U.S. President Donald Trump and his wife, Melania, landed in Japan on Saturday on a largely ceremonial visit meant to showcase strong ties with Tokyo even as trade tensions loom.
After arriving at Haneda airport shortly after 5 p.m., Trump headed to the U.S. Embassy where he addressed Japanese business leaders, including Toyota Motor Corp President Akio Toyoda and SoftBank CEO Masayoshi Son.
"Japan has had a substantial edge for many, many years, but that’s OK, maybe that’s why you like us so much," he said.
Trump urged the group to increase their investment in the United States while saying Japan had a substantial edge on trade that negotiators were trying to even out.
On Sunday, Trump and Japanese Prime Minister Shinzo Abe are expected to play golf in Chiba Prefecture and attend a sumo match in Tokyo. On Monday, they will discuss North Korea's nuclear and missile programs in addition to trade.
The two men share a warm relationship, which the Japanese leader aims to emphasize as Washington mulls tariffs on Japanese auto exports that the Trump administration views as a potential national security threat.
The United States is in the middle of an expensive trade war with China in protest against Beijing's treatment of U.S. companies, and tensions with Japan and the European Union over trade are simmering.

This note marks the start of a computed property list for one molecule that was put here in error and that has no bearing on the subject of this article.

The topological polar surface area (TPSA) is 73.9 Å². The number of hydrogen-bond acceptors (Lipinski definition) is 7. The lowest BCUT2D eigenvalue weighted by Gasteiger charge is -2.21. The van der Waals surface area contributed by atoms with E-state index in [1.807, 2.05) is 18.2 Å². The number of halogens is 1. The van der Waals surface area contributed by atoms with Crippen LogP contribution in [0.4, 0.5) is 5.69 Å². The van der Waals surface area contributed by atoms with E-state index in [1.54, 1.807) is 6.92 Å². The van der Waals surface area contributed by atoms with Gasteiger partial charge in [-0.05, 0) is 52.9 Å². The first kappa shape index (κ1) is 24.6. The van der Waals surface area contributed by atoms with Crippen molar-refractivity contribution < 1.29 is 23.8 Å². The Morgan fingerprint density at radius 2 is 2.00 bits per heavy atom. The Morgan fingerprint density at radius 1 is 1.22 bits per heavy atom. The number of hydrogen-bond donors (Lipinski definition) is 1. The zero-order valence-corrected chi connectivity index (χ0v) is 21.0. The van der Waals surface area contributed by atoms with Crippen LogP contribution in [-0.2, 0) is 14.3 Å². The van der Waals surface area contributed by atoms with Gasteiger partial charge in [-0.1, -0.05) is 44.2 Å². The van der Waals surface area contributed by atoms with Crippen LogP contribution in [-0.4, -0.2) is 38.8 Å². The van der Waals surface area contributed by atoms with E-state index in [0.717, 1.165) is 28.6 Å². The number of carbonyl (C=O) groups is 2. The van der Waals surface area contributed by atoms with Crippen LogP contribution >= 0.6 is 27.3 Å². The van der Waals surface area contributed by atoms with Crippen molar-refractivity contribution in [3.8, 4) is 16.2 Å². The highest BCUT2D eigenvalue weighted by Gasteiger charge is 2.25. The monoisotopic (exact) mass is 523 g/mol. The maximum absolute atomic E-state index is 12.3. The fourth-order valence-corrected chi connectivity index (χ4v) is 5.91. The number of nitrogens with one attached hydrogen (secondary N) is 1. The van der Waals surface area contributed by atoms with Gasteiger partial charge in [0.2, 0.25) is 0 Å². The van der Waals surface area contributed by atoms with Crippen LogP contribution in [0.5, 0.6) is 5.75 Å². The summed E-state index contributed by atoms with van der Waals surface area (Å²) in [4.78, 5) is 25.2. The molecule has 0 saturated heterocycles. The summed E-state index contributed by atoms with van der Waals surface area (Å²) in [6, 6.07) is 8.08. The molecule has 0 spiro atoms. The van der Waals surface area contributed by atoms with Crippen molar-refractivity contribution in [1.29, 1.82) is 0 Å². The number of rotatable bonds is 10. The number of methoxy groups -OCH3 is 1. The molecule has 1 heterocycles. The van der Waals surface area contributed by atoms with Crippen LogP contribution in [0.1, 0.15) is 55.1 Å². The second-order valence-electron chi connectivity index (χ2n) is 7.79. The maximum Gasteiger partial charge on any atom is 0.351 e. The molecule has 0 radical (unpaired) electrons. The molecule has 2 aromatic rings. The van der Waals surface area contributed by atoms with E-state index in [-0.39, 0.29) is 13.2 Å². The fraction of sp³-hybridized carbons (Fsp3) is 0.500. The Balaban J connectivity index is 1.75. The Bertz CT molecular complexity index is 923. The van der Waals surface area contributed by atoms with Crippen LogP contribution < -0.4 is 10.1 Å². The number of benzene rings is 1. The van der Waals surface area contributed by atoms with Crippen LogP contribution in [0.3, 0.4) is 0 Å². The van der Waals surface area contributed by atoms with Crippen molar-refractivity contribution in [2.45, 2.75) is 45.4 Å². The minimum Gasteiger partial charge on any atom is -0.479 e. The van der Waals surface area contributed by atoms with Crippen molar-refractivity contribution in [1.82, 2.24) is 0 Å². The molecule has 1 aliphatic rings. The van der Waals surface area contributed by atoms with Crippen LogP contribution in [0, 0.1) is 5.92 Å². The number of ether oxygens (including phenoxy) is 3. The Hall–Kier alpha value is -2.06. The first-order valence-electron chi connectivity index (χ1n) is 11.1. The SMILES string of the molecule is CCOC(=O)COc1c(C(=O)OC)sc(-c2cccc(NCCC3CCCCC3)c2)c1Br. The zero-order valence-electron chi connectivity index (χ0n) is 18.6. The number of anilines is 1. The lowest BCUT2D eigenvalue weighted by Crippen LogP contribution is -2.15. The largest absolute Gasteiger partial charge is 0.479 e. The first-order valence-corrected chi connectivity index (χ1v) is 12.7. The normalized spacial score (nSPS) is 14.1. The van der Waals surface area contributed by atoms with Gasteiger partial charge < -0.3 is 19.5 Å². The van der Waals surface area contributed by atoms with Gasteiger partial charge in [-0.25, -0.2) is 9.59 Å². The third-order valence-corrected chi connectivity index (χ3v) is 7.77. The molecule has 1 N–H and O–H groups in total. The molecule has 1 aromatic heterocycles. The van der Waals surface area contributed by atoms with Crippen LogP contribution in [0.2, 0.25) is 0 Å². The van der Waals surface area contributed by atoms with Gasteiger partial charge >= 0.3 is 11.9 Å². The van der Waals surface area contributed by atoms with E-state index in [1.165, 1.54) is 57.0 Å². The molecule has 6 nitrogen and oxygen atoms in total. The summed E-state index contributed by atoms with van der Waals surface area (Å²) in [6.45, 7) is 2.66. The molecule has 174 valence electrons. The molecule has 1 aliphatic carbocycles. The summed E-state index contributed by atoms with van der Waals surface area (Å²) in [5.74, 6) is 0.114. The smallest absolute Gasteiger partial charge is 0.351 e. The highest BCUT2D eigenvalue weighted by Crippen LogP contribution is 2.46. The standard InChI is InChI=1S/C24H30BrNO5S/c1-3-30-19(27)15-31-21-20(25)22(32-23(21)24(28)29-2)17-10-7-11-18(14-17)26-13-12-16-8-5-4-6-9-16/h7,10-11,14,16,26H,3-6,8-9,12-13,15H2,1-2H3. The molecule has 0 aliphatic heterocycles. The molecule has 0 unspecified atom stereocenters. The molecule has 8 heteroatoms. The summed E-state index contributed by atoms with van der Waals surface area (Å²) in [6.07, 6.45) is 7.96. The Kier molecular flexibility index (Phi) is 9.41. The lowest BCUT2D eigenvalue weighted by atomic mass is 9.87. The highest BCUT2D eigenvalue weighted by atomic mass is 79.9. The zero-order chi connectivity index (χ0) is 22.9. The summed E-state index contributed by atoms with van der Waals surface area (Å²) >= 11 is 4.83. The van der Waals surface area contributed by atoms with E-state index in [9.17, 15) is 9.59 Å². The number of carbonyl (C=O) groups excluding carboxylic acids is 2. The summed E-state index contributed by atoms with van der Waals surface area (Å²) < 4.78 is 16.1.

Trump and Abe are expected to discuss trade during talks on Monday, but officials have played down the possibility of a deal during the visit.
Trump will become the first foreign leader to be received by new Japanese Emperor Naruhito since he inherited the throne earlier this month.
He made clear during an impromptu news conference on Thursday that he was flattered by the invitation.
"Prime Minister Abe said to me, very specifically, 'You are the guest of honor.' There's only one guest of honor ... I'm the guest of honor at the biggest event that they've had in over 200 years," Trump said.
"So it's a great thing. And we get along very well with Japan. I get along very well with the Prime Minister."© (c) Copyright Thomson Reuters 2019.